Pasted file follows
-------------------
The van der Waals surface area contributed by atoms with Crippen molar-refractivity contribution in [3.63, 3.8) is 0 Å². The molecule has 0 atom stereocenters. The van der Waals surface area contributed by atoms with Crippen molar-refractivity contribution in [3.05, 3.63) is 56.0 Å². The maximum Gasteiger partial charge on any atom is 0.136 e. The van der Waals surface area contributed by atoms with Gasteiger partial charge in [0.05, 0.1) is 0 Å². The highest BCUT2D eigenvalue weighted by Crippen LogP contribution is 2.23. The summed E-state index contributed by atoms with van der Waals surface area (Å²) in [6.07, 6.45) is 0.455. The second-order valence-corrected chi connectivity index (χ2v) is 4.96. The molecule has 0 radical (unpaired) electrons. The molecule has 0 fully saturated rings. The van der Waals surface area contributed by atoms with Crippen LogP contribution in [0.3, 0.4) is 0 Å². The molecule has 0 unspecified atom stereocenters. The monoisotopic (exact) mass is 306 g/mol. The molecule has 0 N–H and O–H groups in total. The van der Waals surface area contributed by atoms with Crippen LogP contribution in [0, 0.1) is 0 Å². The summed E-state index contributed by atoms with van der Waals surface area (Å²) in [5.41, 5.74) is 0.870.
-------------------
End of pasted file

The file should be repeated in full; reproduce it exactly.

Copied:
The van der Waals surface area contributed by atoms with Crippen molar-refractivity contribution in [3.63, 3.8) is 0 Å². The molecule has 0 atom stereocenters. The van der Waals surface area contributed by atoms with Crippen molar-refractivity contribution in [3.05, 3.63) is 56.0 Å². The maximum Gasteiger partial charge on any atom is 0.136 e. The van der Waals surface area contributed by atoms with Gasteiger partial charge in [0.05, 0.1) is 0 Å². The highest BCUT2D eigenvalue weighted by Crippen LogP contribution is 2.23. The summed E-state index contributed by atoms with van der Waals surface area (Å²) in [6.07, 6.45) is 0.455. The second-order valence-corrected chi connectivity index (χ2v) is 4.96. The molecule has 0 radical (unpaired) electrons. The molecule has 0 fully saturated rings. The van der Waals surface area contributed by atoms with Crippen LogP contribution in [0.3, 0.4) is 0 Å². The molecule has 0 unspecified atom stereocenters. The monoisotopic (exact) mass is 306 g/mol. The molecule has 0 N–H and O–H groups in total. The van der Waals surface area contributed by atoms with Crippen LogP contribution in [0, 0.1) is 0 Å². The summed E-state index contributed by atoms with van der Waals surface area (Å²) in [5.41, 5.74) is 0.870.